International Racing Colours

Have you ever gone to purchase paint and come across the colour British racing green?  You may have wondered what makes dark green so British.  Or racy.  British racing green is a legacy of the first 70 years of organised top-level racing, when race cars were painted in national colours according to the origin of the manufacturers (or, sometimes, the driver).  While modern-day top-level race cars eschew national colouring in favour of the colours of the primary sponsors (picture a modern-day McLaren, for example, decked out in the red and silver of sponsoring partners Vodafone and Mercedes, respectively; hardly anything resembling ‘racing green’), for much of the history of motorsport international racing colours were an easy way for spectators to pick out their homeland racing heroes amongst the crowd of cars.

A Lotus decked out in British racing green.  Source: J. White, http://www.flickr.com/photos/velsfi/5336089950/.  Licensed under the Creative Commons Attribution 2.0 Genericlicence.

As for how motorsport in the UK became associated with green (and how other countries received their colours), this dates back to the introduction of international racing colours in the early 1900s and the Gordon Bennett Cup, the first major trophy of international racing.  The idea behind the competition was to promote and accelerate various national automotive industries via races between representatives of national automotive clubs.  Race organisers suggested that the cars be painted to reflect their origin.  The 1903 Cup, however, presented a conundrum for the United Kingdom.  Red, white, and blue had already been taken by the Italian, German, and French entrants, respectively. As that year’s race was being held in Ireland (at that time a part of the UK), the British team chose green as a nod to the local host.  Not only did the colour stick, but over the next few years as more countries and more manufacturers entered the world of motorsport, the Fédération Internationale de l’Automobile developed a standardised schematic for international racing colours based upon the ownerhttp://basementgeographer.com/wp-admin/post.php?post=143&action=edit#, not the driver, of the vehicleAs recently as 1977, these colours were still present in the FIA Yearbook.  Some of the colours are obvious (green and orange for Ireland, yellow for Belgium, white and red for Japan); some aren’t (pale violet for Egypt, black and white for Latvia).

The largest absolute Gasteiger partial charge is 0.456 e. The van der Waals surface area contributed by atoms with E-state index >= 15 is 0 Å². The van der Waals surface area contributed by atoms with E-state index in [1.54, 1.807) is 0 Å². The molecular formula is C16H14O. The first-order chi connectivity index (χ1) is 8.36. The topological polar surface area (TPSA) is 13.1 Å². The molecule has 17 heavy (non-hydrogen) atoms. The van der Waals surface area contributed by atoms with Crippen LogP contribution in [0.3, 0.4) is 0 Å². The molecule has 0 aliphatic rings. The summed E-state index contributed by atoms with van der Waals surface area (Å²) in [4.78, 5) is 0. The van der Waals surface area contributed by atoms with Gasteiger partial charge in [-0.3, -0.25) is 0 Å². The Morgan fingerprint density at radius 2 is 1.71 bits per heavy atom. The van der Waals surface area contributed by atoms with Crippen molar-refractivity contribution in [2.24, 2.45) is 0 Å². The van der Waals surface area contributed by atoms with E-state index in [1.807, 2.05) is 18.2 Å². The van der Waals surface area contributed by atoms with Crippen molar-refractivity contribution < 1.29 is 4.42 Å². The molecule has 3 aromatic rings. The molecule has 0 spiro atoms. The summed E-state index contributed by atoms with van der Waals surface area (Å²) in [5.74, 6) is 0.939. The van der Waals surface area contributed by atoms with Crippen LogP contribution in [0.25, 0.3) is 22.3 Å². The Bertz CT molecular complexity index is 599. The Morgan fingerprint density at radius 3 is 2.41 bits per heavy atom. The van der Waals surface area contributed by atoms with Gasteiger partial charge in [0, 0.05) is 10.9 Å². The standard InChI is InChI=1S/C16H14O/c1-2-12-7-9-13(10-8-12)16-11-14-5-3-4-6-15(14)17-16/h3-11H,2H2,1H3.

Mercedes-Benz Silver Arrows

Initially painted white, German cars –  particularly those of Mercedes-Benz – became known as ‘Silver Arrows’ in 1933 when the manufacturer began entering cars unpainted, leaving the smooth, bare silver metal exposed.  Soon, silver became the colour predominately associated with German motorsport.  Source: J. Willis, http://www.flickr.com/photos/johnwillis/4086023707/.  Licensed under the Creative Commons Attribution 2.0 Generic licence.

640px-2006_SAG_-_F1_Honda_RA272_1965_-01

The 1965 Honda RA272 shows Japan’s distinctive racing colours: a sheer white body with a large red sun on the front of the car.  Source: Semnoz, http://commons.wikimedia.org/wiki/File:2006_SAG_-_F1_Honda_RA272_1965_-01.JPG.  Licensed under the Creative Commons Attribution-Share Alike 3.0 Unported licence.

Ginkana - Giulia Sprint GT

This Alfa Romeo Giulia GT is painted in Rosso Corsa, Italy’s traditional shade of racing red. Source: D. Kiuz, http://www.flickr.com/photos/kiuz/4760623405/.  Licensed under the Creative Commons Attribution 2.0 Generic licence.

640px-Delage_D6_2

A Delage D6 painted in French blue.  Source: S. Davison, http://commons.wikimedia.org/wiki/File:Delage_D6_2.jpg.  Licensed under the Creative Commons Attribution 2.0 Genericlicence.
Adrian_Sutil_2007_Belgium_(crop)

Adrian Sutil’s Spyker F8-VII, painted in Dutch orange.  Source: T. May, http://commons.wikimedia.org/wiki/File:Adrian_Sutil_2007_Belgium_%28crop%29.JPG.  Licensed under the Creative Commons Attribution 2.0 Genericlicence.

Below, a table of the various traditional national colour schemes:

Country
Body Colour
Hood Colour
Other
Number Scheme